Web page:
The Complainant is Dycom Industries, Inc., United States of America (“United States”), represented by Shearman & Sterling LLP, United States.
The Respondent is Name Redacted,1 United States.
The disputed domain name <dycomind.net> is registered with Gandi SAS (the “Registrar”).
The Complaint was filed with the WIPO Arbitration and Mediation Center (the “Center”) on August 12, 2020. On August 13, 2020, the Center transmitted by email to the Registrar a request for registrar verification in connection with the disputed domain name. On July 14, 2020, the Registrar transmitted by email to the Center its verification response disclosing registrant and contact information for the disputed domain name which differed from the named Respondent and contact information in the Complaint. The Center sent an email communication to the Complainant on July 14, 2020, providing the registrant and contact information disclosed by the Registrar, and inviting the Complainant to submit an amendment to the Complaint. The Complainant filed an amended Complaint on July 14, 2020.
The Center verified that the Complaint together with the amended Complaint satisfied the formal requirements of the Uniform Domain Name Dispute Resolution Policy (the “Policy” or “UDRP”), the Rules for Uniform Domain Name Dispute Resolution Policy (the “Rules”), and the WIPO Supplemental Rules for Uniform Domain Name Dispute Resolution Policy (the “Supplemental Rules”).
In accordance with the Rules, paragraphs 2 and 4, the Center formally notified the Respondent of the Complaint, and the proceedings commenced on August 24, 2020. In accordance with the Rules, paragraph 5, the due date for Response was September 13, 2020. The Respondent did not submit any response. Accordingly, the Center notified the Respondent’s default on September 14, 2020.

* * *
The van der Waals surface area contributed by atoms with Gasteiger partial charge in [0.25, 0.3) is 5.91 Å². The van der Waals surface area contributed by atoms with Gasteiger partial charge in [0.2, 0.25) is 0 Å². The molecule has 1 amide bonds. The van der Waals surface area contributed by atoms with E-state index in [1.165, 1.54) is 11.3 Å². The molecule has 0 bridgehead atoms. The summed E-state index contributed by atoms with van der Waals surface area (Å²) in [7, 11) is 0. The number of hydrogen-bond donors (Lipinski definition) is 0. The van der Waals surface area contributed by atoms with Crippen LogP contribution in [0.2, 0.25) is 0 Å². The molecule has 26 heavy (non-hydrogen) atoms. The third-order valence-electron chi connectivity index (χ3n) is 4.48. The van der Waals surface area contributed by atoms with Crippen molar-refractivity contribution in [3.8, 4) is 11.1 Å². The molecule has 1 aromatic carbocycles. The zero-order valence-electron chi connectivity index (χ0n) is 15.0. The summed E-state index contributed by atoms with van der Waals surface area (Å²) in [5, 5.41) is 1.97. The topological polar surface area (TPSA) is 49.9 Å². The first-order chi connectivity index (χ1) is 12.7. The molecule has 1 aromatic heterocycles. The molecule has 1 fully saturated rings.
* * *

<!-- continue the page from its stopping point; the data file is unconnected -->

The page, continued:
The Center appointed Evan D. Brown as the sole panelist in this matter on September 18, 2020. The Panel finds that it was properly constituted. The Panel has submitted the Statement of Acceptance and Declaration of Impartiality and Independence, as required by the Center to ensure compliance with the Rules, paragraph 7.
The Respondent appears to have used the name of an officer of the Complainant when registering the disputed domain name. In light of this apparent identity theft, the Panel has redacted the Respondent’s name corresponding to an officer of the Complainant from this decision. However, the Panel has attached as Annex 1 to this Decision an instruction to the Registrar regarding transfer of the disputed domain name, which includes the name of the Respondent pursuant to the Registrar’s verification. The Panel has authorized the Center to transmit Annex 1 to the Registrar as part of the order in this proceeding, and has indicated Annex 1 to this Decision shall not be published. See ASOS plc. v. Name Redacted, WIPO Case No. D2017-1520; Banco Bradesco S.A. v. FAST-12785241 Attn. Bradescourgente.net / Name Redacted, WIPO Case No. D2009-1788; Aquent LLC v. Registration Private, Domains By Proxy, LLC / Name Redacted, WIPO Case No. D2019-0689.
The Complainant is in the business of installation and maintenance of various sorts of infrastructure elements such as utility, cable, and gas distribution systems. It owns several trademarks, including the word mark DYCOM, which is the subject of United States Reg. No. 3193496, issued on January 2, 2007. The disputed domain name was registered on February 11, 2020. The Respondent used the disputed domain name to set up a web page imitating the Complainant’s own web page.
The Complainant contends that the disputed domain name is identical or confusingly similar to the Complainant’s trademark; that the Respondent has no rights or legitimate interests in respect of the disputed domain name; and, that the disputed domain name was registered and is being used in bad faith.
The Respondent did not reply to the Complainant’s contentions.
To succeed, the Complainant must demonstrate that all of the elements listed in paragraph 4(a) of the Policy have been satisfied:
(i) the disputed domain name is identical or confusingly similar to a trademark or service mark in which the Complainant has rights;
(ii) the Respondent has no rights or legitimate interests in respect of the disputed domain name; and
(iii) the disputed domain name has been registered and is being used in bad faith.